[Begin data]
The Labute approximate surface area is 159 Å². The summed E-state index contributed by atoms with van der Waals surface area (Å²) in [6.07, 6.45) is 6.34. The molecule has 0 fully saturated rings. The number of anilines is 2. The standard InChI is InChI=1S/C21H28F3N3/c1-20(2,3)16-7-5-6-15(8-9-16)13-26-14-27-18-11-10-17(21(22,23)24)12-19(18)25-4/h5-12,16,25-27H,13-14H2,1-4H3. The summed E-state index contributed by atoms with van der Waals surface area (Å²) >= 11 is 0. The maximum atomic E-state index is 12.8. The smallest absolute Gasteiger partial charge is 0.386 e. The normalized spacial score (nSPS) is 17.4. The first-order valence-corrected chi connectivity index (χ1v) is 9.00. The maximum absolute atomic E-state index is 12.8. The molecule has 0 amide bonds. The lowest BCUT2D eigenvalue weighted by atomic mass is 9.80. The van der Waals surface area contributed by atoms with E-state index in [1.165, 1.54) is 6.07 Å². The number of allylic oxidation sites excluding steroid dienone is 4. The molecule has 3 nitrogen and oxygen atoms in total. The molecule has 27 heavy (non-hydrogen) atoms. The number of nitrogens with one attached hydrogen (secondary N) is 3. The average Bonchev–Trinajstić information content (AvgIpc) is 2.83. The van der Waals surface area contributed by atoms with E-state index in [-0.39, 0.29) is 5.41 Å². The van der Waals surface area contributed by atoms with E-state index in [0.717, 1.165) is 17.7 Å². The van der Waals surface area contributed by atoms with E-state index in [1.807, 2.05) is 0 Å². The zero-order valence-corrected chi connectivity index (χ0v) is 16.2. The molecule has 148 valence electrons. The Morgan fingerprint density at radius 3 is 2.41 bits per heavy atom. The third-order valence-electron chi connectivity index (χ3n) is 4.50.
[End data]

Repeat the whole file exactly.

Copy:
The Labute approximate surface area is 159 Å². The summed E-state index contributed by atoms with van der Waals surface area (Å²) in [6.07, 6.45) is 6.34. The molecule has 0 fully saturated rings. The number of anilines is 2. The standard InChI is InChI=1S/C21H28F3N3/c1-20(2,3)16-7-5-6-15(8-9-16)13-26-14-27-18-11-10-17(21(22,23)24)12-19(18)25-4/h5-12,16,25-27H,13-14H2,1-4H3. The summed E-state index contributed by atoms with van der Waals surface area (Å²) >= 11 is 0. The maximum atomic E-state index is 12.8. The smallest absolute Gasteiger partial charge is 0.386 e. The normalized spacial score (nSPS) is 17.4. The first-order valence-corrected chi connectivity index (χ1v) is 9.00. The maximum absolute atomic E-state index is 12.8. The molecule has 0 amide bonds. The lowest BCUT2D eigenvalue weighted by atomic mass is 9.80. The van der Waals surface area contributed by atoms with E-state index in [1.165, 1.54) is 6.07 Å². The number of allylic oxidation sites excluding steroid dienone is 4. The molecule has 3 nitrogen and oxygen atoms in total. The molecule has 27 heavy (non-hydrogen) atoms. The number of nitrogens with one attached hydrogen (secondary N) is 3. The average Bonchev–Trinajstić information content (AvgIpc) is 2.83. The van der Waals surface area contributed by atoms with E-state index in [-0.39, 0.29) is 5.41 Å². The van der Waals surface area contributed by atoms with E-state index in [0.717, 1.165) is 17.7 Å². The van der Waals surface area contributed by atoms with E-state index in [1.807, 2.05) is 0 Å². The zero-order valence-corrected chi connectivity index (χ0v) is 16.2. The molecule has 148 valence electrons. The Morgan fingerprint density at radius 3 is 2.41 bits per heavy atom. The third-order valence-electron chi connectivity index (χ3n) is 4.50.